They say ‘size’ matters, but seemingly not to an increasing number of those in the market for an urban SUV, where sales of compact models have hit top gear, and Audi is keen to go along for the ride with its new mini sized Q2.
The Q2 may be the company’s smallest SUV, but there big expectations of it shoring up a greater share of our SUV market, that defies the pundits and continues to grow at an astonishing rate. The Q2 is being pitched as a premium urban-type vehicle for everyday driving and recreation, blending what Audi claim is a progressive design with a high level of functionality.
A square angular profile is pure Audi, while the vehicles concave flanks and exaggerated wheel arches, bring a new and interesting twist to the company’s current design language. A low roofline and high window line fashion a sporty coupe-like look and a purposeful stance on the road. Especially striking are the wedge-shaped LED headlights, a distinctive single frame grille, and air inlet that are large in proportion to the rest of the vehicle.
With the Q2, Audi are venturing into a new market segment, with a unique mix of style and technology, are confident it will hit the mark with buyers with its crisp clean lines, exceptional quality, plus high levels of standard equipment. One area where I think it misses the mark is affordability. We all know Audi is a premium European brand, but the solitary Q2 offering is know bargain at $54,500. Regardless of the badge it sports that is a steep ask for a small 1.4 litre turbo charged five-door two-wheel drive SUV. The range will broaden from just being a solo act with more A2 models expected later in the year. A 4WD Quattro version may be on the cards, and would make an exciting prospect for trumping our exacting terrain, weather and road conditions.
A 1.4 litre turbo engine produced 110 kW and 250 Nm of torque, is lively, responsive and silky smooth. It exceeded my expectations, delivering excellent fuel economy, low noise levels and solid all round performance right across the board. While not at the high end of the verve, power and passion performance continuum it slowly but surely wins you over with its relentless pulling power from low revs. It also displayed true strength and endurance in comfortably polishing off long and energy sapping hill climbs.
To its credit, the engine largely maintains this tempo even with a full compliment of passengers and luggage aboard. Are there any down sides to this motor? About the only one worth a mention is a hint of hesitancy under hard acceleration from standing starts, before the turbo snaps out its micro nap and springs into action. I have noticed this trait to varying degrees in a variety of Volkswagen and Skoda models that share this same power plant.
Gear changing is taken care of by a proven and efficient 7-speed automatic with tip shift mode allowing the driver to mimic manual gear changes, if that sort of thing floats your boat. With the speed and accuracy of this transmission, I struggled to find any logical or compelling reason to dive into manual mode, apart from the initial curiosity factor.
The interior of the Q2 is superbly put together and exudes quality in every direction. It draws on taut and angular Germanic design cues, not Q’s of the exterior. There is space for five passengers, although not a great deal for those consigned to the rear seat, where head and legroom are in scare supply. The four doors open wide making entering and departing from the car easy.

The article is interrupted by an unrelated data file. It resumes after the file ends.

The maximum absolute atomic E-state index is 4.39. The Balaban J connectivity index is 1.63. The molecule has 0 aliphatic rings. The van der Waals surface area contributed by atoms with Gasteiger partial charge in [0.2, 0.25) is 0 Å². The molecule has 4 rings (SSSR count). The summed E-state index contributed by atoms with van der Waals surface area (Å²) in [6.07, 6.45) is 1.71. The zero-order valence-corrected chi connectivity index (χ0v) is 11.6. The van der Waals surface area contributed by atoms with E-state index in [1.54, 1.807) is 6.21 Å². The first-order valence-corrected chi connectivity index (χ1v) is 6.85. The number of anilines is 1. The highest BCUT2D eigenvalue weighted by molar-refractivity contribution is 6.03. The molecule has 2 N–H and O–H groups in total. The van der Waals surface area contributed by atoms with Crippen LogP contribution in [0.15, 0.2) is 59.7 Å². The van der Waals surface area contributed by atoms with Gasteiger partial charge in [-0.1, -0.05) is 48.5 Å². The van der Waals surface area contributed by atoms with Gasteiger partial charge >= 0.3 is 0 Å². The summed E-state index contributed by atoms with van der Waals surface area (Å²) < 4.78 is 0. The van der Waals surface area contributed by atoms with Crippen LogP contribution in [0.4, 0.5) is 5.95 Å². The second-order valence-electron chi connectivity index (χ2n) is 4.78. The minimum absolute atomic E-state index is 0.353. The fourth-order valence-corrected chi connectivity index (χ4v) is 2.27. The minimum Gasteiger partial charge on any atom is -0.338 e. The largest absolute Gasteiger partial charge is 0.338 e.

An elevated driver and front passenger seats ensure good all round visibility and give the vehicle that all important SUV feel that new car buyers are so desperate for. The Q2 offers up to 1,050 litres of cargo space when the rear bench seat is folded down, an impressive figure givens for the vehicles modest footprint.
Apple CarPlay and Android Auto interfaces are standard, while Q2 tech loving buyers can option for a hefty $3,500 Audi’s Virtual Cockpit and navigation plus system. Virtual cockpit is built around a large 12.3-inch high-definition digital display that replaces the standard instrument cluster.
Among its bag of tricks are customisable displays of navigation information, trip data, speedometer and tachometer. The optional Head-up display projects driver- relevant data as coloured graphics onto a glass panel in the driver’s direct field of vision, so their eyes do not deviate from the road ahead. This is a good thing for their safety and that of other road users.
Buyers wanting to express their individuality will love how easy it is to personalize their Q2, and really stand out from the automotive masses. This vehicle allows them to do that in a variety of ways with a selection of 11 colour palates, five alloy wheel designs and four additional contrast colour C-Pillar blades. Vibrant tones such as yellow, orange and red are available for inlay sections of the seats and contrast stitching.
Remarkably, the compact Q2 inherits much the same first class ride and road holding characteristics of much larger and more substantial members of the Audi family. Initially the low speed ride does appear a touch on the staunch unyielding side of the ride comfort spectrum. However, it still manages to negotiate most bumps and potholes without the suspension sounding like a large bass drum. Road holding is a genuine strength and top shelf material for a small premium priced urban SUV. When hounded hard over undulating terrain or through demanding curves the Q2 hugs the road with grizzly bear like power and intensity, but without the bad breath of grizzly.
Whats the verdict? Classy and refined compact urban SUV at a premium price, better value for money offerings in this market segment.
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